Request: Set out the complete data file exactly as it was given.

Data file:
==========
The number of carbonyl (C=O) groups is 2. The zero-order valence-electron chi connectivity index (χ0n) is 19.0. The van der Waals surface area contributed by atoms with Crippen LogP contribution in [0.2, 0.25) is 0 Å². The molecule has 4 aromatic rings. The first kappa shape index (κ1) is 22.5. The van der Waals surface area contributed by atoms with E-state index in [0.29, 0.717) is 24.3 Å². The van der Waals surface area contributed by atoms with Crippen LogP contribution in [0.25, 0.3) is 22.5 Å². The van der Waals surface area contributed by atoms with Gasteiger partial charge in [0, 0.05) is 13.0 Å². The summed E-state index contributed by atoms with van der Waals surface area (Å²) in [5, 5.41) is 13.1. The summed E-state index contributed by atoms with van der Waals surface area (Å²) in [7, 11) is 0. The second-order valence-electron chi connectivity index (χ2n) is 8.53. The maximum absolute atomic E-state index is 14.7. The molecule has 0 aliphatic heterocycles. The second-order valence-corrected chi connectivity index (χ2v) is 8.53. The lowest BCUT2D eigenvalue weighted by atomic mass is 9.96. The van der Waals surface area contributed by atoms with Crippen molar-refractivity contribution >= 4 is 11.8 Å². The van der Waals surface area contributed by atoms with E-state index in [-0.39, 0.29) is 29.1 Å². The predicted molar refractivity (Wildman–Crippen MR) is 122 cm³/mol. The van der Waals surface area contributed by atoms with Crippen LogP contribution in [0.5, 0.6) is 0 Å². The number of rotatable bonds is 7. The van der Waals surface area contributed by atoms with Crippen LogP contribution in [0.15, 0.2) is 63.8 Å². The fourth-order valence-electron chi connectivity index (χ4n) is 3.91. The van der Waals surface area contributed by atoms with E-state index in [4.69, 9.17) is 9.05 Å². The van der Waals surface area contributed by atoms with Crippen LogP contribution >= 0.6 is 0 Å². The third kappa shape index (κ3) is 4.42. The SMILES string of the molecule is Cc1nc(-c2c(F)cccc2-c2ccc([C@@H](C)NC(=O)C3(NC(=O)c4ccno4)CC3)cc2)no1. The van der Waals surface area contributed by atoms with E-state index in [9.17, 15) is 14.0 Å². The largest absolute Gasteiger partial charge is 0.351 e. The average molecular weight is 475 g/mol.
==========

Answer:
The number of carbonyl (C=O) groups is 2. The zero-order valence-electron chi connectivity index (χ0n) is 19.0. The van der Waals surface area contributed by atoms with Crippen LogP contribution in [0.2, 0.25) is 0 Å². The molecule has 4 aromatic rings. The first kappa shape index (κ1) is 22.5. The van der Waals surface area contributed by atoms with E-state index in [0.29, 0.717) is 24.3 Å². The van der Waals surface area contributed by atoms with Crippen LogP contribution in [0.25, 0.3) is 22.5 Å². The van der Waals surface area contributed by atoms with Gasteiger partial charge in [0, 0.05) is 13.0 Å². The summed E-state index contributed by atoms with van der Waals surface area (Å²) in [5, 5.41) is 13.1. The summed E-state index contributed by atoms with van der Waals surface area (Å²) in [7, 11) is 0. The second-order valence-electron chi connectivity index (χ2n) is 8.53. The maximum absolute atomic E-state index is 14.7. The molecule has 0 aliphatic heterocycles. The second-order valence-corrected chi connectivity index (χ2v) is 8.53. The lowest BCUT2D eigenvalue weighted by atomic mass is 9.96. The van der Waals surface area contributed by atoms with Crippen molar-refractivity contribution >= 4 is 11.8 Å². The van der Waals surface area contributed by atoms with E-state index in [-0.39, 0.29) is 29.1 Å². The predicted molar refractivity (Wildman–Crippen MR) is 122 cm³/mol. The van der Waals surface area contributed by atoms with Crippen LogP contribution in [0.5, 0.6) is 0 Å². The number of rotatable bonds is 7. The van der Waals surface area contributed by atoms with Crippen LogP contribution in [0.15, 0.2) is 63.8 Å². The fourth-order valence-electron chi connectivity index (χ4n) is 3.91. The van der Waals surface area contributed by atoms with E-state index in [4.69, 9.17) is 9.05 Å². The van der Waals surface area contributed by atoms with Crippen LogP contribution >= 0.6 is 0 Å². The third kappa shape index (κ3) is 4.42. The SMILES string of the molecule is Cc1nc(-c2c(F)cccc2-c2ccc([C@@H](C)NC(=O)C3(NC(=O)c4ccno4)CC3)cc2)no1. The van der Waals surface area contributed by atoms with E-state index in [9.17, 15) is 14.0 Å². The largest absolute Gasteiger partial charge is 0.351 e. The average molecular weight is 475 g/mol.